Florida county sued for detaining US citizen on immigration request
Garland Creedle, 18, was arrested in Miami-Dade County in March over allegations of a domestic violence dispute. Though he was cleared for release, he was held for 48 hours at the request of federal immigration officials – an act that he says violated his constitutional rights.
Carry your papers, Americans. U.S. citizens detained at behest of ICE. Putin is proud. Entering Lord of Flies,... https://t.co/IUZ7xtUjkL— Richard Herman, Esq (@ImmigrantInc) July 23, 2017
In the suit, filed against the county and Mayor Carlos Gimenez in the federal district court in Miami, Florida, the ACLU claims Creedle was detained “solely for a suspected civil immigration violation.”
Creedle was born in Honduras but has an American father, grew up in the US, and as a US citizen cannot be deported.
“A mistake was made, there is no question a mistake was made,” Pamela Seay, an attorney and constitutional law professor at Florida Golf Coast University, told WGCU.
Seay said Creedle was arrested for a domestic dispute and detained by Miami-Dade County because of that arrest. At the time his fingerprints were sent through the immigration system, and he was subsequently detained.
“From what I have read, it looks he was detained for 24 hours. It was a mistake that he was detained but this particular case is the not the right case to attack the policies in place. There are better cases if you wanted to do that,” she said.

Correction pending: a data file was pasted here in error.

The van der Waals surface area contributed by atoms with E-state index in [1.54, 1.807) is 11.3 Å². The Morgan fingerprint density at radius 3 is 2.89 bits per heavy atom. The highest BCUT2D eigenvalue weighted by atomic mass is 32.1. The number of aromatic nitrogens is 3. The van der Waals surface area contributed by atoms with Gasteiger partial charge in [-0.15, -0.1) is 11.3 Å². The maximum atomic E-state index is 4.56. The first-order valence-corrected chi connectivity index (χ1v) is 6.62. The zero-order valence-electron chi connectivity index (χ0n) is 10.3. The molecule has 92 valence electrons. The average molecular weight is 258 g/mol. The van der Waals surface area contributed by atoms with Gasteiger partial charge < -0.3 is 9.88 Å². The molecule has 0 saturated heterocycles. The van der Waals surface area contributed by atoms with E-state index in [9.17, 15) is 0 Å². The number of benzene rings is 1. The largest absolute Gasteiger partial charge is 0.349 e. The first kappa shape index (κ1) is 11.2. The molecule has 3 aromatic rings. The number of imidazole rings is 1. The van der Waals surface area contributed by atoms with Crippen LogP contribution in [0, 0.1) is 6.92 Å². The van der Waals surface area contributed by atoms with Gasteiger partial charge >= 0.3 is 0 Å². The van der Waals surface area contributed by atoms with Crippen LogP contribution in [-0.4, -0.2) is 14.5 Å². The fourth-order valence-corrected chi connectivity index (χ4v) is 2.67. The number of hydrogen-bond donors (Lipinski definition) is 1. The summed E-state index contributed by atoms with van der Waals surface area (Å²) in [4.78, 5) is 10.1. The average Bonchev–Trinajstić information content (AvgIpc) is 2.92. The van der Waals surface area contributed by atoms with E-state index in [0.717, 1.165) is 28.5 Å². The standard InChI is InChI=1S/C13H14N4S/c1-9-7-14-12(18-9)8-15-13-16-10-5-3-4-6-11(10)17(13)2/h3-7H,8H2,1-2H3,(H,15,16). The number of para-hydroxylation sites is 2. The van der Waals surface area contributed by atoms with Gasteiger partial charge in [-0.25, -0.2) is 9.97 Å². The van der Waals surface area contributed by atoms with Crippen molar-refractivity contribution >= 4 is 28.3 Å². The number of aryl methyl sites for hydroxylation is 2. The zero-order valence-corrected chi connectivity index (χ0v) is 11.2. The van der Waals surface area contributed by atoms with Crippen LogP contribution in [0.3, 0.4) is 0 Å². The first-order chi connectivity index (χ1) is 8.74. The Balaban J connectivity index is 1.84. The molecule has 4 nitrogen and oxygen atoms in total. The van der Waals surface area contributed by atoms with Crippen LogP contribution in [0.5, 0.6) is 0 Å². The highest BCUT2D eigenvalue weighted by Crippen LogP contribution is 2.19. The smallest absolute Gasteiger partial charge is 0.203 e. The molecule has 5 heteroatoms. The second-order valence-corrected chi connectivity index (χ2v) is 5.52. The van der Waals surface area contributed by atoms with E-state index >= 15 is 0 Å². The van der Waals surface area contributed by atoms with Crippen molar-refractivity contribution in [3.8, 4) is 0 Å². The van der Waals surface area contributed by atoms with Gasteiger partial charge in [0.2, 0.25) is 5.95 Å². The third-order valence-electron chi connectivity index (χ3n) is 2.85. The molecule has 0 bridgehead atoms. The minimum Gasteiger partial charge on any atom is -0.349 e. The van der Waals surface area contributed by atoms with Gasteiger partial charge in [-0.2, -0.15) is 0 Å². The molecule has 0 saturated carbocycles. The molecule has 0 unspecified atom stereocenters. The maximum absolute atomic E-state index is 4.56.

The county has been allowing such immigration-related detention orders since President Donald Trump issued an executive order concerning illegal immigration in January, threatening to cut off funding for “sanctuary cities” that don’t comply with such requests.
Mayor Gimenez caused outrage when he overturned years of county policy and ordered jails to approve all immigration detainer requests, instead of only those for people facing serious charges.
The ACLU alleges the system by which local law enforcement agencies detain immigrants arrested for unrelated causes is illegal. The group also claims that Florida law “prohibits jail officials from detaining people for civil immigration purposes.”
“Our case illustrates how sloppy the system is. It should be obvious that if a US citizen falls in the net, something must be wrong,” ACLU of Florida attorney Amien Kacou told WGCU. “Beyond the question of how sloppy the system is, there is a fundamental problem to do with the lack of legal authority.”
Kacou said Immigration and Customs Law Enforcement (ICE) agents lack a proper statutory mandate to issue detainers under the US Constitution, and under Florida law.
The detainers are “simply requests” and ICE “lacks the authority under the Constitution because there is a separation between matters of national interest and matter of local or state interest, and that cannot be breached without some degree of Congressional intent in general,” Kacou argued.
From January to mid-June, Miami-Dade has turned over 124 detainees to ICE custody, according to the Guardian.